Figuring out tone is a little trickier. Well, it’s not trickier really, it’s just a tad more confusing.

Essentially, you need to work out whether your veins in your arm appear blue or green.

BIG NOTE: your veins aren’t actually green, it’s just the pigments in your skin giving them the appearance that they are indeed, green. They’ll always be blue, unless you have something wrong with your veins of course (in which case, my bad).

Take a look and see how they appear. If you can’t see them in your arm, maybe try your hand. If you can’t see them at all (maybe because of skin pigments), you essentially have free reign over where you place yourself in this category.

So to carry over from here: Do your veins appear blue, or do they have a green tinge?

Ta-da! The colour guide graph

With the two aspects we discussed in mind, we’ll look at a graph I made in line with the research I compiled. This is a helpful guide that combines the two and allows you to see what colours would theoretically work with your skin, including what you should avoid. So without further adieu, here it is:

Colour guide graph

Wow, very cool isn’t it? This is still just a guide on some colours you can use to spruce your outfits up. But the main take from this is just to try it, experiment with these options and see what you like and think looks good on you - it’s all up to your perception. For example, when I initially ran this test on myself, I came up as a Autumn kind of person. However when trying some of those colours on, it didn’t suit me and I didn’t like it. So I tried a more Summer palette instead, and it worked wonders for me.

Now, with that out of the way, let’s quickly cover selective neutrals.

Selective neutrals - The odd three

Selective neutrals are very much a grey area of “Does it work? Does it not?” It entirely depends on the outfit you’re running, and the colours you’re running along with that. But what could we consider as “selective neutrals”? Well, here I have yet another graph. Aren’t I just the most useful person around?

Selective neutrals

What do you notice about these three? That’s it, they’re all primary colours (if your primary colours are on the RGB scale).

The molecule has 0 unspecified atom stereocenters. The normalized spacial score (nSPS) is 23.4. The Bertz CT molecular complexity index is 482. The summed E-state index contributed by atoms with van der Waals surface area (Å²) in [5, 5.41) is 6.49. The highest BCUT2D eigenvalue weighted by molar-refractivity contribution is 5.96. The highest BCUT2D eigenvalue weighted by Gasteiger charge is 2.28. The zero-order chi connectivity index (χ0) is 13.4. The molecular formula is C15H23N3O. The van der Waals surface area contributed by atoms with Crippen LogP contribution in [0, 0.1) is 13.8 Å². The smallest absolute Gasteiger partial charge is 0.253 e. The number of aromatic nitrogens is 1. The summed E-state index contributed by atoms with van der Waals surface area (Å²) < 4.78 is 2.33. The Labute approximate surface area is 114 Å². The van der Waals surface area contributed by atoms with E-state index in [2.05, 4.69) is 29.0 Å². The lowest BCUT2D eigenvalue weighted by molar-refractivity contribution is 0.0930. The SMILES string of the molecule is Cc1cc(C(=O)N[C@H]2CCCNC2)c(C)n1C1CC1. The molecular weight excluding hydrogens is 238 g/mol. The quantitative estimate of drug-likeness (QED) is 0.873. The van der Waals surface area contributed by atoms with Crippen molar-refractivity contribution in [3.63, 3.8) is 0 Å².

Now like I said, these colours depend on the other parts of your outfit. For example if you’re wearing a colour like blue, it’s probably best that you wear something to contrast it such as khaki green. However if you’re going for a lower contrast fit at that point, you could get away with navy. You’ll see an example like this later in the article.

Neutrals - The basics!

Neutrals are what you’d expect they’d be. They are the plain colours that we can use to compliment or even make our outfit. I’ve got a little illustration to demonstrate what I mean down below.

Neutral colours

As we can see here, these are a selection of colours that you see a lot of in outfits. In fact, it’s very hard to find any of these colours not in an outfit out and about. These are great to help compliment your outfit, and to help balance out your colours. It can also be the thing that makes an outfit pop. I know I talked about how colour makes an outfit, but sometimes having lots of colour, and then contrasting it with something plain (like white) can absolutely bring your outfit up a couple notches.

Colour blocking

We’ve discussed how to pick what colours we wear. Now we need to discuss how we put said colours together. For that, we need to talk about Colour blocking.

Colour blocking is essentially the build of an outfit purely in colours. Below I’ve got a picture that depicts an outfit being colour blocked.

An outfit that's been colour blocked

It doesn’t matter what detailing is on any of the items, we’re just looking at main colours. It’s kind of like if you were to take an incredibly low-resolution picture of your outfit - that’s what colour blocking is.